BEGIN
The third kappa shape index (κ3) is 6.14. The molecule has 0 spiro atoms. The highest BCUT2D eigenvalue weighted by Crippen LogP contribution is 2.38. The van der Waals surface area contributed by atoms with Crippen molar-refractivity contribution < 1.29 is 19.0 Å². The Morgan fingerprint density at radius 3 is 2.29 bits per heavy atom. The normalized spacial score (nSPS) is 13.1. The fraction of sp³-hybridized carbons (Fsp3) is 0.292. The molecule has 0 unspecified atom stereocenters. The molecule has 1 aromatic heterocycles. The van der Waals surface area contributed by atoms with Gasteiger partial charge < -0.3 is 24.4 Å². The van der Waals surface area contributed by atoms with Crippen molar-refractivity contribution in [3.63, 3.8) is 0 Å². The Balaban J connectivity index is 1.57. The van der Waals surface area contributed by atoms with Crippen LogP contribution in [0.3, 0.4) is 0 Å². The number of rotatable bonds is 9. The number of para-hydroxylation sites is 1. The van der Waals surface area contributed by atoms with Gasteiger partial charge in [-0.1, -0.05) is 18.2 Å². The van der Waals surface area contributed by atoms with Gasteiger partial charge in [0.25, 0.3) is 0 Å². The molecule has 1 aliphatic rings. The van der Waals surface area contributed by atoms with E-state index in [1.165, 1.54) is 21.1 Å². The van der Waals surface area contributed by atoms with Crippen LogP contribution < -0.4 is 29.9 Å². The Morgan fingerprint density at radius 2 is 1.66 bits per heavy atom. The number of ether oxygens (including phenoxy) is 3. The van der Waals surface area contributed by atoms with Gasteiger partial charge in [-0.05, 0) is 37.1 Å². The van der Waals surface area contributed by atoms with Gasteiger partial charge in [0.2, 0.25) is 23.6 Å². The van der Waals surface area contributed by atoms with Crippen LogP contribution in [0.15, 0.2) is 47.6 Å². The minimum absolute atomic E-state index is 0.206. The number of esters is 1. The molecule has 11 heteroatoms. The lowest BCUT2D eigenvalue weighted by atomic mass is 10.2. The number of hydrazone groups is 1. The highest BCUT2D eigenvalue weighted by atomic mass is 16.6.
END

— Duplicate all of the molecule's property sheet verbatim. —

The third kappa shape index (κ3) is 6.14. The molecule has 0 spiro atoms. The highest BCUT2D eigenvalue weighted by Crippen LogP contribution is 2.38. The van der Waals surface area contributed by atoms with Crippen molar-refractivity contribution < 1.29 is 19.0 Å². The Morgan fingerprint density at radius 3 is 2.29 bits per heavy atom. The normalized spacial score (nSPS) is 13.1. The fraction of sp³-hybridized carbons (Fsp3) is 0.292. The molecule has 0 unspecified atom stereocenters. The molecule has 1 aromatic heterocycles. The van der Waals surface area contributed by atoms with Gasteiger partial charge < -0.3 is 24.4 Å². The van der Waals surface area contributed by atoms with Crippen molar-refractivity contribution in [3.63, 3.8) is 0 Å². The Balaban J connectivity index is 1.57. The van der Waals surface area contributed by atoms with Crippen LogP contribution in [0.3, 0.4) is 0 Å². The number of rotatable bonds is 9. The number of para-hydroxylation sites is 1. The van der Waals surface area contributed by atoms with Gasteiger partial charge in [-0.1, -0.05) is 18.2 Å². The van der Waals surface area contributed by atoms with Gasteiger partial charge in [0.25, 0.3) is 0 Å². The molecule has 1 aliphatic rings. The van der Waals surface area contributed by atoms with E-state index in [1.165, 1.54) is 21.1 Å². The van der Waals surface area contributed by atoms with Crippen LogP contribution < -0.4 is 29.9 Å². The Morgan fingerprint density at radius 2 is 1.66 bits per heavy atom. The number of ether oxygens (including phenoxy) is 3. The van der Waals surface area contributed by atoms with Gasteiger partial charge in [-0.05, 0) is 37.1 Å². The van der Waals surface area contributed by atoms with Gasteiger partial charge in [0.2, 0.25) is 23.6 Å². The van der Waals surface area contributed by atoms with Crippen LogP contribution in [0.15, 0.2) is 47.6 Å². The minimum absolute atomic E-state index is 0.206. The number of esters is 1. The molecule has 11 heteroatoms. The lowest BCUT2D eigenvalue weighted by atomic mass is 10.2. The number of hydrazone groups is 1. The highest BCUT2D eigenvalue weighted by atomic mass is 16.6.